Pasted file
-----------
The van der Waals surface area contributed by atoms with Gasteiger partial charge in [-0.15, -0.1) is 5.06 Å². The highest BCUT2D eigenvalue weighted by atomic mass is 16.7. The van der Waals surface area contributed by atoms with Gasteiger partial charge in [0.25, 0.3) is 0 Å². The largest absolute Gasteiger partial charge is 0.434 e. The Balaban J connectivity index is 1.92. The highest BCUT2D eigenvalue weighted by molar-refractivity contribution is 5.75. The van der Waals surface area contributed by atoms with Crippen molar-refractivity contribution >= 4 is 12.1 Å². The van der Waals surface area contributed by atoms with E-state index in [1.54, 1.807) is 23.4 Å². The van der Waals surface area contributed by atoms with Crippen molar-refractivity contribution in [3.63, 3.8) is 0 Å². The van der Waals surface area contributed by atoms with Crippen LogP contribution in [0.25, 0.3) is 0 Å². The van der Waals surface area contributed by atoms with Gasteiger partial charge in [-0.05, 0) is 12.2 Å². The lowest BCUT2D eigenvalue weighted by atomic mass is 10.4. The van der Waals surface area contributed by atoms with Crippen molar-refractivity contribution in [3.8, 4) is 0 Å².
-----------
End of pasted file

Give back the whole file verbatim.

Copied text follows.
The van der Waals surface area contributed by atoms with Gasteiger partial charge in [-0.15, -0.1) is 5.06 Å². The highest BCUT2D eigenvalue weighted by atomic mass is 16.7. The van der Waals surface area contributed by atoms with Gasteiger partial charge in [0.25, 0.3) is 0 Å². The largest absolute Gasteiger partial charge is 0.434 e. The Balaban J connectivity index is 1.92. The highest BCUT2D eigenvalue weighted by molar-refractivity contribution is 5.75. The van der Waals surface area contributed by atoms with Crippen molar-refractivity contribution >= 4 is 12.1 Å². The van der Waals surface area contributed by atoms with E-state index in [1.54, 1.807) is 23.4 Å². The van der Waals surface area contributed by atoms with Crippen molar-refractivity contribution in [3.63, 3.8) is 0 Å². The van der Waals surface area contributed by atoms with Crippen LogP contribution in [0.25, 0.3) is 0 Å². The van der Waals surface area contributed by atoms with Gasteiger partial charge in [-0.05, 0) is 12.2 Å². The lowest BCUT2D eigenvalue weighted by atomic mass is 10.4. The van der Waals surface area contributed by atoms with Crippen molar-refractivity contribution in [3.8, 4) is 0 Å².